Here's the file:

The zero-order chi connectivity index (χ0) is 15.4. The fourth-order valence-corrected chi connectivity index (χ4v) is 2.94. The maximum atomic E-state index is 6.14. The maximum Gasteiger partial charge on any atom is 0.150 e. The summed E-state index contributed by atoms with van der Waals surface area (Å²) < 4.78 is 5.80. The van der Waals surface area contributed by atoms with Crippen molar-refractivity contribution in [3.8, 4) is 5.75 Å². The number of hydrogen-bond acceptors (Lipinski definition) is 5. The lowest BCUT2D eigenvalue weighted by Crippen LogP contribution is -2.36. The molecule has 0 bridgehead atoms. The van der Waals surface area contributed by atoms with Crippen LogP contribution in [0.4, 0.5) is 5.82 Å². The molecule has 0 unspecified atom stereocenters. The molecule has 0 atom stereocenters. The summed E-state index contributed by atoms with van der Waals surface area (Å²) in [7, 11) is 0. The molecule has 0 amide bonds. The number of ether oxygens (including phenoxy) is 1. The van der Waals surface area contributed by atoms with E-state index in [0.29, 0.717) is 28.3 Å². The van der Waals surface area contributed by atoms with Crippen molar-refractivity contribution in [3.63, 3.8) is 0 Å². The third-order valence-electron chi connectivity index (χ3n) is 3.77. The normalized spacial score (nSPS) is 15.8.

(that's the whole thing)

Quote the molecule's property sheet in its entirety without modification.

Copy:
The zero-order chi connectivity index (χ0) is 15.4. The fourth-order valence-corrected chi connectivity index (χ4v) is 2.94. The maximum atomic E-state index is 6.14. The maximum Gasteiger partial charge on any atom is 0.150 e. The summed E-state index contributed by atoms with van der Waals surface area (Å²) < 4.78 is 5.80. The van der Waals surface area contributed by atoms with Crippen molar-refractivity contribution in [3.8, 4) is 5.75 Å². The number of hydrogen-bond acceptors (Lipinski definition) is 5. The lowest BCUT2D eigenvalue weighted by Crippen LogP contribution is -2.36. The molecule has 0 bridgehead atoms. The van der Waals surface area contributed by atoms with Crippen LogP contribution in [0.4, 0.5) is 5.82 Å². The molecule has 0 unspecified atom stereocenters. The molecule has 0 atom stereocenters. The summed E-state index contributed by atoms with van der Waals surface area (Å²) in [7, 11) is 0. The molecule has 0 amide bonds. The number of ether oxygens (including phenoxy) is 1. The van der Waals surface area contributed by atoms with E-state index in [0.29, 0.717) is 28.3 Å². The van der Waals surface area contributed by atoms with Crippen molar-refractivity contribution in [3.63, 3.8) is 0 Å². The third-order valence-electron chi connectivity index (χ3n) is 3.77. The normalized spacial score (nSPS) is 15.8.